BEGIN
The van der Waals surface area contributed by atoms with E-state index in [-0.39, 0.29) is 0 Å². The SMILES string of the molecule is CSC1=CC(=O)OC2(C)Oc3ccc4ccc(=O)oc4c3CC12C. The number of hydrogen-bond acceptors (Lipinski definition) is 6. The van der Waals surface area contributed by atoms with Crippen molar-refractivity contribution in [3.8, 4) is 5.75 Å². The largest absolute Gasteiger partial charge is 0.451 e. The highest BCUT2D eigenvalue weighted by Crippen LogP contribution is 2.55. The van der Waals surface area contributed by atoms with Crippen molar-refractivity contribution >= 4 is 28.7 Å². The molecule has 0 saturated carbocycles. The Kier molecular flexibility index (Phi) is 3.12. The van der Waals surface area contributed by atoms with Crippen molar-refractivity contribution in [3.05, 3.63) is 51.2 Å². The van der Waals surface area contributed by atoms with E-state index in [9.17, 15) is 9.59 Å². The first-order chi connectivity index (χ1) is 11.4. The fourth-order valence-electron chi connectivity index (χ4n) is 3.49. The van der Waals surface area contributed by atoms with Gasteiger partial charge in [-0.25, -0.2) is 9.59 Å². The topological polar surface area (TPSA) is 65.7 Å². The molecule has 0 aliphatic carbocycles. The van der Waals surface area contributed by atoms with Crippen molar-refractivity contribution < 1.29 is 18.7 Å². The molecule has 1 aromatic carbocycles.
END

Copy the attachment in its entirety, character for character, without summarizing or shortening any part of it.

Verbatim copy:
The van der Waals surface area contributed by atoms with E-state index in [-0.39, 0.29) is 0 Å². The SMILES string of the molecule is CSC1=CC(=O)OC2(C)Oc3ccc4ccc(=O)oc4c3CC12C. The number of hydrogen-bond acceptors (Lipinski definition) is 6. The van der Waals surface area contributed by atoms with Crippen molar-refractivity contribution in [3.8, 4) is 5.75 Å². The largest absolute Gasteiger partial charge is 0.451 e. The highest BCUT2D eigenvalue weighted by Crippen LogP contribution is 2.55. The van der Waals surface area contributed by atoms with Crippen molar-refractivity contribution >= 4 is 28.7 Å². The molecule has 0 saturated carbocycles. The Kier molecular flexibility index (Phi) is 3.12. The van der Waals surface area contributed by atoms with Crippen molar-refractivity contribution in [3.05, 3.63) is 51.2 Å². The van der Waals surface area contributed by atoms with E-state index in [9.17, 15) is 9.59 Å². The first-order chi connectivity index (χ1) is 11.4. The fourth-order valence-electron chi connectivity index (χ4n) is 3.49. The van der Waals surface area contributed by atoms with Gasteiger partial charge in [-0.25, -0.2) is 9.59 Å². The topological polar surface area (TPSA) is 65.7 Å². The molecule has 0 aliphatic carbocycles. The van der Waals surface area contributed by atoms with Crippen molar-refractivity contribution < 1.29 is 18.7 Å². The molecule has 1 aromatic carbocycles.